It seems like everybody is in such a hurry to get where they're going on the roads these days. It's pretty crazy to see how impatient and unsafe some drivers are. Mix that with wintery road conditions and it's not exactly the best combination. Just think how anxious some of those drivers must get when they're having to share the road with snowplow drivers that can only go 35 MPH while plowing and icing the roads.

Be careful out there!

The Montana Department of Transportation took to social media today to post a plea to drivers about remembering to use caution whenever encountering snowplows. Some of the stats included in the post were that 15 plows have been hit by vehicles this winter, 10 have been on the interstate, and the average cost to repair a snowplow after being hit is about $3,000.

The winter weather is already plenty for snowplow drivers to have to deal with as they work long hours to keep the roads in safe conditions, they don't need the added danger of careless drivers to make matters worse. Check out the video above to see what goes into a day on the roads for plow drivers in Missoula and the rest of the state.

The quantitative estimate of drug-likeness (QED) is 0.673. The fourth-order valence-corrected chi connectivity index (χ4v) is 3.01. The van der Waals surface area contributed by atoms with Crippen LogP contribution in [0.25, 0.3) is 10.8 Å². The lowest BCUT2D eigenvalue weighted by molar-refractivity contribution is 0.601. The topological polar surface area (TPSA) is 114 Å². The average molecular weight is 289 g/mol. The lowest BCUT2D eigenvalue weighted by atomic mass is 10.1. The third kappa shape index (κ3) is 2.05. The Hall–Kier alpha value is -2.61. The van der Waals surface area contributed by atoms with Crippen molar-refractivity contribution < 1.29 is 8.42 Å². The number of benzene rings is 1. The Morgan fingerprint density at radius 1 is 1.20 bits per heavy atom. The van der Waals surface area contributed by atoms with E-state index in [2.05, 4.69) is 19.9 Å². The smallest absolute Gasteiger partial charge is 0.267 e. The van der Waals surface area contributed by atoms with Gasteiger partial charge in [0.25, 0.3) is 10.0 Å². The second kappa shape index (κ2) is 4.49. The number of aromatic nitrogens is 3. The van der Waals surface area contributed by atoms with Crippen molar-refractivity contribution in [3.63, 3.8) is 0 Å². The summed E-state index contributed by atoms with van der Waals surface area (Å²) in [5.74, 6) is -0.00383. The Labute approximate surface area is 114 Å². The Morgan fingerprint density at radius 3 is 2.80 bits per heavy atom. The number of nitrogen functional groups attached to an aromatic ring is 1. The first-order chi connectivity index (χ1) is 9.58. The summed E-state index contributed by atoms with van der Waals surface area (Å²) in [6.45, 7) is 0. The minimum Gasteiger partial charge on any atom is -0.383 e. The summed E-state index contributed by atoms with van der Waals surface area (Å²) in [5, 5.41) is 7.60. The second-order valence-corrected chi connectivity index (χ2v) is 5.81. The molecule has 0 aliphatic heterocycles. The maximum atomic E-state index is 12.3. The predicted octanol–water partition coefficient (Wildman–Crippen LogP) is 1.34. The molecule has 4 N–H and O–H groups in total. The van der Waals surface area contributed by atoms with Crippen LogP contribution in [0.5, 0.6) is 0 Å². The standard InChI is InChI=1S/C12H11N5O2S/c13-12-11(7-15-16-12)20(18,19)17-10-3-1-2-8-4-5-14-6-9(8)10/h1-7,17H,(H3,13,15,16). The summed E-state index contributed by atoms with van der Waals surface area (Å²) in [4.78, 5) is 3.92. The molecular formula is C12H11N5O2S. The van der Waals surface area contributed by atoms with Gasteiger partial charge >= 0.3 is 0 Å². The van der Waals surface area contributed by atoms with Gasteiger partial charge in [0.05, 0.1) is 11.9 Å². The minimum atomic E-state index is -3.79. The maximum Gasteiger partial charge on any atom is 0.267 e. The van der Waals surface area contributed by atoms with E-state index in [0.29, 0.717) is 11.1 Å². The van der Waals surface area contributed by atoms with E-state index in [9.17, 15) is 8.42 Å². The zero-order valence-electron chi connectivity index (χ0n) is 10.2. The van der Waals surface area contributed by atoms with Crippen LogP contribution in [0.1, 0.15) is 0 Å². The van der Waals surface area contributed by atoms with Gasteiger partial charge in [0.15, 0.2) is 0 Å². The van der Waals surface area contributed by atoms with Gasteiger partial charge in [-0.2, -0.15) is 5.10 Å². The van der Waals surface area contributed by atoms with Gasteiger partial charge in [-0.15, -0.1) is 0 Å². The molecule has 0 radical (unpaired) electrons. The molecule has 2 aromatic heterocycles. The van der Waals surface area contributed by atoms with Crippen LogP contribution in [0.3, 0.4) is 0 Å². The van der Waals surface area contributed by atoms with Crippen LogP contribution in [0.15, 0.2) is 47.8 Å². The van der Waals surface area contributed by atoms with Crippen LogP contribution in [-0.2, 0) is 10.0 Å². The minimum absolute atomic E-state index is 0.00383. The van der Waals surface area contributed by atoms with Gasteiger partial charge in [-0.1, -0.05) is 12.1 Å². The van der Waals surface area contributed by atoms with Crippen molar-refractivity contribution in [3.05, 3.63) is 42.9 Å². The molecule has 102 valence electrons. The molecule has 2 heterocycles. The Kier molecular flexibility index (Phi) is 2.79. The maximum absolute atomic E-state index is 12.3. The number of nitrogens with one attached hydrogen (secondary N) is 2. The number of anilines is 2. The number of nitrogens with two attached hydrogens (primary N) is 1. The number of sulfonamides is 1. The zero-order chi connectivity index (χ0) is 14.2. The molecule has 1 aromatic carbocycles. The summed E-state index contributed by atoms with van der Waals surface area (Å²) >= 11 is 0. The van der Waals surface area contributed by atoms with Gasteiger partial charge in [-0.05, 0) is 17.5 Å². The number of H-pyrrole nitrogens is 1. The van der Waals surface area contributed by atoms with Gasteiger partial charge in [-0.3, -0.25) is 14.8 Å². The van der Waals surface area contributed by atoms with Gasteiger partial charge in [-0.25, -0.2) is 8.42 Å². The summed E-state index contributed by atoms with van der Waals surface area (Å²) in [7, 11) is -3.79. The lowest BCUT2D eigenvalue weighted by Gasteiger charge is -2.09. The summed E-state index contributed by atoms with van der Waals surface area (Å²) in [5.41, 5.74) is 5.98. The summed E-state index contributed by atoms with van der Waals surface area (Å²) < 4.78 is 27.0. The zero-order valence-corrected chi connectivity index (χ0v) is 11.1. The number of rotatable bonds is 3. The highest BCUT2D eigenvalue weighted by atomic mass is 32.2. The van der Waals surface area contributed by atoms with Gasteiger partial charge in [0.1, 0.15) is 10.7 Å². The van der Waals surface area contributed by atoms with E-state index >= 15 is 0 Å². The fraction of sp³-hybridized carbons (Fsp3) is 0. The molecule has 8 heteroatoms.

Things to keep in mind

It goes without saying that we all need to relax and pack a little patience when trying to get around in the snow and ice. Here are a few reminders from MDT when it comes to sharing the road with snowplows:

Watch for White Outs - Don't drive through the cloud of snow created by the plow. The limited visibility can lead to drivers hitting the plow or other vehicles and objects.

Be Alert - Know your surroundings and the dangers that are possible with trying to pass a plow. Loss of control can lead to collisions, damaged vehicles, injuries, or even death.

Be Patient - Reduce your speed when approaching a snowplow from the rear and give plenty of room to an oncoming plow. Operators will let traffic pass as soon as they can safely do so.

The Montana Department of Transportation reminds you to be prepared, alert, and cautious on the roads during the winter weather. And remember, "DON'T CROWD THE PLOW!"

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